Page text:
Welcome to the March issue of Lausanne Global Analysis. We look forward to your feedback on it.
In this issue we highlight the contextual challenges posed by the ‘third wave’ of missions in contemporary India and the creative responses that have been found to them. We then examine medicine and its place in God’s mission to the world today; the values of honor and shame and how restoring honor and removing shame are core aspects of God’s mission and the role of the religious registration system in fuelling discrimination and violence against Christians in the Middle East.
‘While Christianity in India is as old as Christianity itself, the Protestant Christian missions in India—spanning three centuries—can be broadly classified into three waves’, writes Prabhu Singh (Head of the Department of Missiology at South Asia Institute of Advanced Christian Studies in Bangalore, India). The third wave began in the 1990s as India liberalized its economy unleashing a new era of globalization. This period also saw the ascendancy of Hindu nationalism and its targeted persecution of the Christian community. However, Christianity continues to grow in fresh ways, challenging our conventional methodologies and motivating us to rethink our traditional mission models. Authentic Christian mission is prophetic and it involves sacrificial service, no matter which era we live in. ‘May our Lord give us grace to be creative, contextual, and courageous “fishers of men and women” in this third wave’, he concludes.
‘The church has invested heavily in [medicine] as an expression of care for the weak and vulnerable and of God’s mission in the world’, writes Andrew Sloane (Director of Postgraduate Studies, Morling College, Australia). Now in the West we need to consider how our commitment to technology and individual choice drives unhealthy consumerist approaches to medicine—and what we, as those called to God’s mission in the world, can do and say to counter that. In the Majority World we need to consider how our embodiment of God’s passion for justice and concern for the poor can shape healthy communities, what role medical care should play in that, and how to navigate the changing landscape of emerging economies. ‘All of these challenges require those who think about mission and engage in its practice to reflect carefully and theologically on the nature and goals of medicine’, he concludes.
‘Shame disrupts God’s design for the world’, writes Jayson Georges (founder and editor of www.HonorShame.com). Shame is not limited to non-Western contexts. People of every culture feel unworthy and fear rejection before others. Honor and shame are prominent in Majority World cultures, where these moral values form the ‘operating system’ of everyday life. New global realities necessitate a larger role for honor and shame in twenty-first century theology and mission. The restoration of status, which all people long for, plays a key role in God’s mission. Jesus Christ dismantles shame and procures honor for the human family. The church now continues the mission of God to bless all nations with God’s honor. God’s people must discern how to embody and proclaim God’s saving honor in particular contexts. ‘The theological realities of honor and shame are essential to the gospel and Christian mission’, he concludes.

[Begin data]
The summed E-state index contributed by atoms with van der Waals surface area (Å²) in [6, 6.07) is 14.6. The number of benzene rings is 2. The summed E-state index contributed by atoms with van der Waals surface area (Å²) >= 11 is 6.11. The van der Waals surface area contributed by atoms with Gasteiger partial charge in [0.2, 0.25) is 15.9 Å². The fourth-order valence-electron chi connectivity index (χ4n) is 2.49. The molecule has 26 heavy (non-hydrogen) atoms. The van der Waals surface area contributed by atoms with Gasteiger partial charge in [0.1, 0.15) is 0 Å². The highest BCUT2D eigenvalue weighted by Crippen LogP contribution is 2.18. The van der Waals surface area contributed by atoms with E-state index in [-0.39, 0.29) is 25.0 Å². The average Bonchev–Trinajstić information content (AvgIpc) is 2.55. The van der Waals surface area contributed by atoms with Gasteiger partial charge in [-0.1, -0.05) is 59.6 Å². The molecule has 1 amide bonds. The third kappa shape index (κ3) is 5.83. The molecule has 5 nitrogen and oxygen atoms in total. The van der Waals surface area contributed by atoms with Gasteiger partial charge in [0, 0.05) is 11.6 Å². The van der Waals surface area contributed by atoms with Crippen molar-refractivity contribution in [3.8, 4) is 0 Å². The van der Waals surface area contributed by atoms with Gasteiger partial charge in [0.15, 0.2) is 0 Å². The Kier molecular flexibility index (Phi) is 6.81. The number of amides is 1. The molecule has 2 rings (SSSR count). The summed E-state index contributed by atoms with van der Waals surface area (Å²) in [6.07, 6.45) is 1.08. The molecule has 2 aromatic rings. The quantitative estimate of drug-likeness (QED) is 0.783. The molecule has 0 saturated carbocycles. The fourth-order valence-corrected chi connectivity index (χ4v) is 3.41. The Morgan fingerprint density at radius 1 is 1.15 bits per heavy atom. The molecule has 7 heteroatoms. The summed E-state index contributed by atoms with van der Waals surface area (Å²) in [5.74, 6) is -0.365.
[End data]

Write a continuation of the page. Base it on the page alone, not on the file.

‘Segregation of society on religious lines underpins discrimination, undermines the rule of law and fuels violence [in the Middle East]’, writes Jonathan Andrews (Chair of the Muslim World Forum). This segregation is imposed and maintained by the religious registration system. Everyone is assigned to a faith at birth. Converts face the ‘identity crisis’ of living and worshipping as Christians while being treated by the state as Muslim. Middle Eastern Christian leaders ask that we all work to enable Christians to stay. However, religious registration is the root of why Christians are treated as second-class citizens and prompts some to emigrate. Authentic local solutions need to be identified for the benefit of all. ‘All governments across the region that want to fulfil their people’s aspirations for greater dignity and more and better jobs would be well advised to address the negative effects that religious registration has on economic, cultural, and social creativity’, he concludes.
We hope that you find this issue stimulating and useful. Our aim is to deliver strategic and credible analysis, information, and insight so that as an influencer you will be better equipped for the task of global mission. It’s our desire that the analysis of current and future trends and developments will help you and your team make better decisions about the stewardship of all that God has entrusted to your care.
Please send any questions and comments about this issue to [email protected]. The next issue of Lausanne Global Analysis will be released in May.
David Taylor serves as the Editor of the Lausanne Global Analysis. David is an international affairs analyst with a particular focus on the Middle East. He spent 17 years in the UK Foreign and Commonwealth Office, most of it focused on the Middle East and North Africa. After that he then spent 14 years as Middle East Editor and Deputy Editor of the Daily Brief at Oxford Analytica. David now divides his time between consultancy work for Oxford Analytica, the Lausanne Movement and other clients, also working with Christian Solidarity Worldwide (CSW), the Religious Liberty Partnership and other networks on international religious freedom issues.